I took a deep breath and looked around the room again. At least it was clean and safe. I couldn’t speak so I just nodded. The concierge smiled at me for the last time and left. I could not believe where I was. Well, at the least they had room service, that may help take my mind off of the situation. I picked up the multicoloured menu and almost passed out. It was not for food, but every kind of

The ultimate 'room service' menu

The ultimate ‘room service’ menu

sex toy and accessory imaginable.

“I need a drink.” My first words since entering the room.

Scott then pointed out that we were going to have to take turns showering since the one side of the shower was a window. Two people could go to the bar while one showed and than we could switch. After we were all washed the three of us sat in the bar together enjoying our much needed beers. I was quiet as my brain was still trying to process where I would be spending the night.

“Oh my God!” I broke my silence and sat straight up.

“What’s wrong?” both of my friends asked with genuine concern.

“I ‘m staying in a sex hotel with two men!!!! That’s why the concierge kept smiling at me! What must he think of me?”

Both friends stated laughing.

“I think your okay Tara, I feel this is a judgement free kinda place.” Scott said taking a sip of his beer.

I had been searching my whole life for a place free of judgement and I finally found it in a sex hotel in Mexico City. That’s the thing about life you never know where it’s going to take you or what you’ll discover once you get there.


N.B. These hotels are usually called Auto Hotels as there is a place to hide your car so no one knows you are there.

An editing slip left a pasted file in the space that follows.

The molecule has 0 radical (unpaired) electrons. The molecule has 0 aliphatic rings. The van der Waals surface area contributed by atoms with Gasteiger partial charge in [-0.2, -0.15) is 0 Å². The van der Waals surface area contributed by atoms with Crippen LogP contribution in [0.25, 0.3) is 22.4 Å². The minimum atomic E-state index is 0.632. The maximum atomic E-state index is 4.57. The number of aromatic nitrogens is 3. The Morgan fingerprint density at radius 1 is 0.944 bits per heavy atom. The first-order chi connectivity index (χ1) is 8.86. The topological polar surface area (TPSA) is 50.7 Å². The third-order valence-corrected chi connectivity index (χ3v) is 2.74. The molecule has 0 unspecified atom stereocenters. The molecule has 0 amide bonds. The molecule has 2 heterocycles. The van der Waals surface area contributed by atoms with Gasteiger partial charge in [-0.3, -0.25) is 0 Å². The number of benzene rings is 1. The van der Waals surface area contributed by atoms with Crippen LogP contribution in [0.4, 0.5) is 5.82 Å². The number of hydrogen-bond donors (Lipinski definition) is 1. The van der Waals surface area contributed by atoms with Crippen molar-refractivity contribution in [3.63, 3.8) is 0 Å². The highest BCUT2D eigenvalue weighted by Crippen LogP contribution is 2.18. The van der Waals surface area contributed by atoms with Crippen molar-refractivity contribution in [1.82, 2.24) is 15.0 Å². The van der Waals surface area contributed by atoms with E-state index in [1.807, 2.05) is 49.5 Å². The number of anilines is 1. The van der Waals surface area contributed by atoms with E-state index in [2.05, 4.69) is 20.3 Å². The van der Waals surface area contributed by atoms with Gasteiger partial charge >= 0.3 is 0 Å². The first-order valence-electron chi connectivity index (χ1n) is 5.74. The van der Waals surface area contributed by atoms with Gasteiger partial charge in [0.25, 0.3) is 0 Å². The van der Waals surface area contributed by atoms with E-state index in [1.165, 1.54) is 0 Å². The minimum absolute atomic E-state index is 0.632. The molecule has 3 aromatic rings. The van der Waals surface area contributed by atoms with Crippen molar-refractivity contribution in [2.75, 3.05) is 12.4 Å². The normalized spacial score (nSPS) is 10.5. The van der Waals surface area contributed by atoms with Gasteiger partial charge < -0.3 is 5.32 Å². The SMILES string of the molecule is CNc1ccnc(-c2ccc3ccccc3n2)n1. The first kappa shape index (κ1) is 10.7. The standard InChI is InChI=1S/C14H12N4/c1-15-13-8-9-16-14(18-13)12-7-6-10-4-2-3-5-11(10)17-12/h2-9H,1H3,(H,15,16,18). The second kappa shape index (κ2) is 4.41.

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Exiting the elevator, can you hear the beat?
January 25, 2016


The School

The School

The young girls could hardly contain their excitement. They were standing side by side giggling and smiling, their two bodies vibrating with anticipation like wind up toys.

“You can give it to her” their teacher said to them in Spanish.

The two fourteen year old girls almost ran the six feet across the room to where I was sitting. They stood in front of me, brown eyes dancing, smiles beaming, hands held behind their backs. They looked at each other then back to me and said in English,

“ I love you Tara” as the presented me with the best gift I have ever received, a sling shot.

It was a cold, gray February morning when my friend Scott called me.

“I am hosting another fundraiser” he told me.

“For the school in Aserradores. They have nothing, no backpacks, not even paper to write on.”

Scott had become captivated with the town of Aserradores in Nicaragua ever since he had stumbled upon it on a surfing trip. The town was extremely poor yet was home to the most generous, happy and welcoming people Scott had ever encountered. The place had possession of his heart. He had been back many times in the two years since he had discovered the beauty of the people. Each time he held a fundraiser in order to help the village in some way. The goal this time was 250 backpacks filled with supplies and six laptops for the school in the village. Scott was calling me because he knew two of my biggest weaknesses; my overwhelming desire to want to save the world, and my inability to say no when asked to travel. So with that one phone call I was planning a fundraiser of my own, and a road trip with Scott and his truck to Nicaragua.